Punjab and Haryana High Court: Girish Agnihotri, J., held that the decision of the employer to fill up the vacancies at any particular time depends upon the public need, administrative exigencies and availability of infrastructure or budgetary provision. There was no legal obligation on the part of the State that if the vacancies had fallen vacant, the State must fill up the said vacancies immediately.
The petitioner Navdeep Singh Brar and 55 others had filed the instant writ petition with a prayer to direct the State of Punjab to give age relaxation to them for applying against the posts of Police Sub Inspectors, in the cadre of District Police, Armed Police Intelligence and Investigation advertised on 06-07-2021. A further prayer was made to count their age in lines with the judgment of the Supreme Court in Cognizance for Extension of Limitation whereby the period starting from 15-03-2020 till further orders was directed to be considered as ‘Zero Period’ in view of COVID-19 pandemic: In Re. The prayer was also made to allow the petitioners to provisionally appear in the examination scheduled for the above-said posts.
Although, the petitioners had conceded that they do not fulfill the age criteria prescribed in the advertisement and that their age was beyond the age of 28 years which was required for the said post. The petitioners had based their case on the official tweet of the Chief Minister of Punjab made on 12-07-2020, wherein the CM had responded to the query of one Mr Amarpal Singh from Ludhiana and had said that, “the official announcement of the increase in recruitment age from 28 years to 32 for DSPs and Sub Inspectors will be made in the coming days…”
The petitioners pleaded that since 2016 to till date, no recruitment process had been initiated by the Government and that the inaction on the part of the respondents had adversely affected their chances to appear and compete for the said posts of Sub Inspector as they had lost their chance to face the recruitment due to non-conducting of the exams by the respondents.
Reliance was placed by the petitioners on the recent decision of the Delhi High Court in Najma v. Govt. of NCT of Delhi, WP(C) No. 8956 of 2020, wherein the High Court had held that the promise of CM is of binding nature.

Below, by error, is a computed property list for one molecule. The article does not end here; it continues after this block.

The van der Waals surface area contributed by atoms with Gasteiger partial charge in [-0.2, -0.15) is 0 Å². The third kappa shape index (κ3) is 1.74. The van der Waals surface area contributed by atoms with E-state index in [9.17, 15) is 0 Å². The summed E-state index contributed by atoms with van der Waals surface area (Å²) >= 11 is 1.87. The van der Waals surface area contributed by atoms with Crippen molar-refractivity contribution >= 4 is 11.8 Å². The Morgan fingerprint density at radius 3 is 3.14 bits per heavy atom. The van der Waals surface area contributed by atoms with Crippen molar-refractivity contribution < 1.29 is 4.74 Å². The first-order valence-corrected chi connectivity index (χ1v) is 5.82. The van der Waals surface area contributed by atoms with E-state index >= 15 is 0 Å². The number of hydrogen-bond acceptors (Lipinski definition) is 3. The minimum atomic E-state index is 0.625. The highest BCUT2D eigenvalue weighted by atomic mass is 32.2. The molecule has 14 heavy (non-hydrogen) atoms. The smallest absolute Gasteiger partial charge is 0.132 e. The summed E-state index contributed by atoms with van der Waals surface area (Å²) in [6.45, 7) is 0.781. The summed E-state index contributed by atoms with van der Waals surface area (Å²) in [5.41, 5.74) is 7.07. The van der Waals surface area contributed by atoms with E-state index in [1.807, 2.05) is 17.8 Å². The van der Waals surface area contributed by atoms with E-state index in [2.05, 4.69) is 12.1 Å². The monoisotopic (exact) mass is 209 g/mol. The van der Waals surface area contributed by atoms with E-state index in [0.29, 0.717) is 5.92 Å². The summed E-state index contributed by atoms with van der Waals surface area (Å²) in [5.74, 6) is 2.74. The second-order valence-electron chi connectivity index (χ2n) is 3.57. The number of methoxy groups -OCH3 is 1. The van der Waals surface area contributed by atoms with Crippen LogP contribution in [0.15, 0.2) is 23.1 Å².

Differentiating with the said judgment of the Delhi High Court, the Bench clarified that the decision of the Delhi High Court was with regard to Chief Minister’s statement relating to governmental policy. On the contrary, the case at hand dealt with a prescribed procedure which required to be followed so as to amend the statutory Rules (especially Rule 12.6 of the Rules). Further, observing that after the said tweet, the matter for increase of upper age limit of SI from 28 to 32 years was examined in the office of Director General of Police, Punjab, various field officers were consulted and most of the field officers were not in favour of increase of upper age limit due to the questionable physical fitness at the age of 32 years, particularly physical part of basic training; and also because the same would further increase the upper age limit of reserved categories, the Bench was of the view that the petitioners could not claim to increase the maximum age limit or relaxation merely because the Chief Minister had tweeted in regard thereto.
Cogitating that the Chief Minister along with Council of Ministers had earlier taken a decision as reflected in the memo dated 25-05-2016 (R2) to increase the age limit from 25 to 28 years, the Bench held that the petitioners had no legal right to support the plea that they were entitled to age relaxation/increase in the upper age limit beyond 28 years merely because since 2016, no recruitment process had been initiated by the Government and accordingly their chances of recruitment were affected because the decision of the ‘employer’ whether to fill up the vacancies at any particular time depends upon the public need, administrative exigencies and availability of infrastructure or budgetary provision. There was no legal obligation on the part of the State that if the vacancies had fallen vacant, the State must fill up the said vacancies immediately. The Bench stated,
“There is no legal right with the petitioners to claim that all the vacancies should have been advertised prior to 2021 or even to allege that the inaction of the Department in this regard could be termed as violation of any right.”
In the light of the above, the petition was dismissed and it was held that the petitioners could not claim extension in the upper age limit by taking the plea of COVID situation. More so, because it was not the case of parties that an advertisement in this regard had been initially issued in the year 2019 or 2020 (when the petitioners were allegedly within the maximum age limit) and the selection process had been deferred or delayed because of COVID situation.[Navdeep Sinh Brar v. State of Punjab, CWP-12723 of 2021, decided on 11-08-2021]
Kamini Sharma, Editorial Assistant has reported this brief.
For the Petitioners: Mr Pardhuman Garg, Advocate, Mr DK Bhatti, Advocate, Mr BS Dhatt, Advocate and Mr Saurav Bhatia, Advocate
For the State of Punjab: Ms Monica Chhibber Sharma, Sr. DAG, Punjab